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When in a hole, stop digging! Why growth policy in Greece needs a rethink

RTorbett

We all know that Greece has been at the centre of debate about the Euro-zone crisis. TV images of protestors in the streets, political turmoil and increasing poverty have not – in my view –come close to conveying the hardship that many in that country have come to know since the start of the crisis. Many who are lucky enough to be still in employment, particularly in the public sector, have seen their salaries cut drastically. A friend of mine recently told me how her salary was cut to a third of what it was previously. “That’s awful”, I said, “It must be so hard to live on a third less income”. “No”, she said, “You misheard. It was cut TO a third not BY a third”…And she is one of the lucky ones! For the 27% unemployed – a figure matched only by Spain – life and prospects have been looking pretty desperate.

So, it is with interest that I read the OECD’s latest Economic Outlook on Greece, hoping to see some positive signs of recovery. Sadly, those signs are pretty flimsy, although the OECD makes a valiant attempt to sound upbeat.

Greece, they say, “has made impressive headway in cutting its fiscal and external imbalances and implementing structural reforms to raise labour market flexibility and improve labour competitiveness”. Like I said, the OECD is understandably trying to sound positive, but let’s break this down. Yes, the extent to which they have cut fiscal imbalances could be seen as impressive. They have, by and large, done what the international community has asked of them in terms of their government budget deficit. But this is not without cost (see, here and here for some examples in healthcare) and, of course, such a dramatic fiscal contraction was the wrong thing to do anyway, given the larger than expected fiscal multipliers (as pointed out by the IMF). The simple fact is that if Government cuts back at a time where everything else in the economy is cutting back, by definition, aggregate demand falls through the floor and you have a problem. (Incidentally, some excellent work by Aaron Reeves at Oxford University has gone one step further than the IMF and has calculated separate fiscal multipliers for different types of government expenditure (See page 22 in this presentation that was given at the recent Sustainable Health for Inclusive Growth conference in Vilnius.  His conclusion is that cutbacks in health spending have an even more negative effect than for overall government expenditure).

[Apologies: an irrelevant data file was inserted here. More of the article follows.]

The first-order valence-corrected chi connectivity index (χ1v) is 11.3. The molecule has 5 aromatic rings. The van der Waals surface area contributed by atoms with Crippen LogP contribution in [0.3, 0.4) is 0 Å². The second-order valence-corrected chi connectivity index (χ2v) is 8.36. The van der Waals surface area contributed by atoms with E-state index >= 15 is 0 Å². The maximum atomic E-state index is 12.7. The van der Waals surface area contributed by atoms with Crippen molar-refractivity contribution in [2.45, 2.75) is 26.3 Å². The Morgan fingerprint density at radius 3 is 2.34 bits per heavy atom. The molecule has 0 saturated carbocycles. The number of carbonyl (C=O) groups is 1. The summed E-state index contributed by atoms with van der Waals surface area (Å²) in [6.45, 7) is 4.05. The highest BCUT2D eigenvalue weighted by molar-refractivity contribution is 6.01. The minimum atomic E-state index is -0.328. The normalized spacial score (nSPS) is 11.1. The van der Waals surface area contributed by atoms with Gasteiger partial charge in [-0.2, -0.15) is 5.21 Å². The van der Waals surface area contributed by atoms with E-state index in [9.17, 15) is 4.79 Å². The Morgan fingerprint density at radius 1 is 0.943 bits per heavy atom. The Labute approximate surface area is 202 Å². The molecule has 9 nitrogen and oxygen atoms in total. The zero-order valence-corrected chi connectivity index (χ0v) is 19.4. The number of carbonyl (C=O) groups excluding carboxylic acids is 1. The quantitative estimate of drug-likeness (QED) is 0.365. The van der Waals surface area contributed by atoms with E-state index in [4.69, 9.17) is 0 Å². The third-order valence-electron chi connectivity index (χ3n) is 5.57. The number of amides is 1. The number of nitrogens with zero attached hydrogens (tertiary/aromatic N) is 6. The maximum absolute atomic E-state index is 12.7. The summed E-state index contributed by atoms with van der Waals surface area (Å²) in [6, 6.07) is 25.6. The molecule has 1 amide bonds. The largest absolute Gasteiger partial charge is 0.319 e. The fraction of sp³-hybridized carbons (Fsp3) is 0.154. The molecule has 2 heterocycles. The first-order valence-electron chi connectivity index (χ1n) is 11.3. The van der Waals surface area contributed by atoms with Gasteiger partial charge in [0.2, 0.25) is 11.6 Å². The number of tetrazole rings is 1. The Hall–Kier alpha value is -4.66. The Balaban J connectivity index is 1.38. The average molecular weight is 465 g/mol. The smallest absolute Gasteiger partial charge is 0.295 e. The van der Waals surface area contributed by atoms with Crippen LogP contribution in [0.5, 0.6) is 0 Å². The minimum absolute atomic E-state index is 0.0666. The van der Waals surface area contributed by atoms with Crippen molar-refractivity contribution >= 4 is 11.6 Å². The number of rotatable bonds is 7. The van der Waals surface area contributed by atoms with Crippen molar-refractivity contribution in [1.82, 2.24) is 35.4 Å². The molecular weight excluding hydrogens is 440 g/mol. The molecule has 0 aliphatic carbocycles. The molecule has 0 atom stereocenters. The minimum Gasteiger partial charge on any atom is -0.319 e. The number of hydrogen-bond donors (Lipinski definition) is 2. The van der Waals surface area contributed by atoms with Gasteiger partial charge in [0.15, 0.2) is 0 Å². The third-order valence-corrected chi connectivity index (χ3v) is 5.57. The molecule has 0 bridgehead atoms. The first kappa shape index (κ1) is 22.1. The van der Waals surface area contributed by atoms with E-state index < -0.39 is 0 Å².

So, the ‘impressive headway’ that’s been made in fiscal contraction may have been impressive headway at doing the wrong thing. Not exactly something to shout about!

Let’s now look at ‘external imbalances and labour competitiveness’. In plain English this means, respectively, whether or not Greece is importing more than it exports (or vice versa) and whether or not ‘labour’ in Greece is cheaper or more expensive than in competing economies. This is where I start to have problems with how some commentators are spinning the latest numbers in Greece. The improvement in the current account balance, as shown in Chart 1, is often presented in a positive light and described as an improvement in competitiveness.

Yes the trade balance has been ‘improving’. But is this really a sign of strength? An improving trade balance, in itself, is not necessarily a sign of a strengthening economy and neither is a worsening of the trade balance necessarily a sign of weakness. Context matters. If we look at what’s been happening to imports and exports in Greece over the last few years (see Chart 2) you can immediately see the real story since the start of the economic crisis has been the collapse of imports.